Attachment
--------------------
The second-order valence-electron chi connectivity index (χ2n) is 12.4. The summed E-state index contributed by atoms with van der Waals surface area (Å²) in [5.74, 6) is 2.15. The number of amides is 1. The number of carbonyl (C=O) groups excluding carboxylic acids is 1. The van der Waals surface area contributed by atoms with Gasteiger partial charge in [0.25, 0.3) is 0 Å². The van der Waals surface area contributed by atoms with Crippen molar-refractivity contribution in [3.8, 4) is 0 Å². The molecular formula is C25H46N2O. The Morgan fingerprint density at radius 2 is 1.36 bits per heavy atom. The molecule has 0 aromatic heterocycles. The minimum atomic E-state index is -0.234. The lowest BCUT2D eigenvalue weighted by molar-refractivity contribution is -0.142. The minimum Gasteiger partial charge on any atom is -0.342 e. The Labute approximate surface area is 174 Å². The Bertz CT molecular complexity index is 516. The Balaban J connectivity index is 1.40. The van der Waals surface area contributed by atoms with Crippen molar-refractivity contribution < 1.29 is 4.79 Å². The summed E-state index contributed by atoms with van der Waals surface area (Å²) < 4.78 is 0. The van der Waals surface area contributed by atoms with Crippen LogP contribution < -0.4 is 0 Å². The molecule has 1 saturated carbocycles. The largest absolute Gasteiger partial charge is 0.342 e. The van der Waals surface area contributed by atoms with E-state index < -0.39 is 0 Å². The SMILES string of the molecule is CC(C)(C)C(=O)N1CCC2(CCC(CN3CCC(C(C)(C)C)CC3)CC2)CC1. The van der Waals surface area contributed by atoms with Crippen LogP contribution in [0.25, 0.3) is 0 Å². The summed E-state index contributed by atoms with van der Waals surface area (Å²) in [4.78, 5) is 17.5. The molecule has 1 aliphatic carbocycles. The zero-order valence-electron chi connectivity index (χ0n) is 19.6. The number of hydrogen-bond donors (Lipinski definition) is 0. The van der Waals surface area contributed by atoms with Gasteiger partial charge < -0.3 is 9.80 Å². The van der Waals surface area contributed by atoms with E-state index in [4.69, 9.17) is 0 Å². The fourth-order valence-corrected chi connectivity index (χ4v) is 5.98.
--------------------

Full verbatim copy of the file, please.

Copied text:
The second-order valence-electron chi connectivity index (χ2n) is 12.4. The summed E-state index contributed by atoms with van der Waals surface area (Å²) in [5.74, 6) is 2.15. The number of amides is 1. The number of carbonyl (C=O) groups excluding carboxylic acids is 1. The van der Waals surface area contributed by atoms with Gasteiger partial charge in [0.25, 0.3) is 0 Å². The van der Waals surface area contributed by atoms with Crippen molar-refractivity contribution in [3.8, 4) is 0 Å². The molecular formula is C25H46N2O. The Morgan fingerprint density at radius 2 is 1.36 bits per heavy atom. The molecule has 0 aromatic heterocycles. The minimum atomic E-state index is -0.234. The lowest BCUT2D eigenvalue weighted by molar-refractivity contribution is -0.142. The minimum Gasteiger partial charge on any atom is -0.342 e. The Labute approximate surface area is 174 Å². The Bertz CT molecular complexity index is 516. The Balaban J connectivity index is 1.40. The van der Waals surface area contributed by atoms with Crippen molar-refractivity contribution < 1.29 is 4.79 Å². The summed E-state index contributed by atoms with van der Waals surface area (Å²) < 4.78 is 0. The van der Waals surface area contributed by atoms with Crippen LogP contribution < -0.4 is 0 Å². The molecule has 1 saturated carbocycles. The largest absolute Gasteiger partial charge is 0.342 e. The van der Waals surface area contributed by atoms with E-state index < -0.39 is 0 Å². The SMILES string of the molecule is CC(C)(C)C(=O)N1CCC2(CCC(CN3CCC(C(C)(C)C)CC3)CC2)CC1. The van der Waals surface area contributed by atoms with Crippen LogP contribution in [0.25, 0.3) is 0 Å². The summed E-state index contributed by atoms with van der Waals surface area (Å²) in [4.78, 5) is 17.5. The molecule has 1 aliphatic carbocycles. The zero-order valence-electron chi connectivity index (χ0n) is 19.6. The number of hydrogen-bond donors (Lipinski definition) is 0. The van der Waals surface area contributed by atoms with Gasteiger partial charge < -0.3 is 9.80 Å². The van der Waals surface area contributed by atoms with E-state index in [4.69, 9.17) is 0 Å². The fourth-order valence-corrected chi connectivity index (χ4v) is 5.98.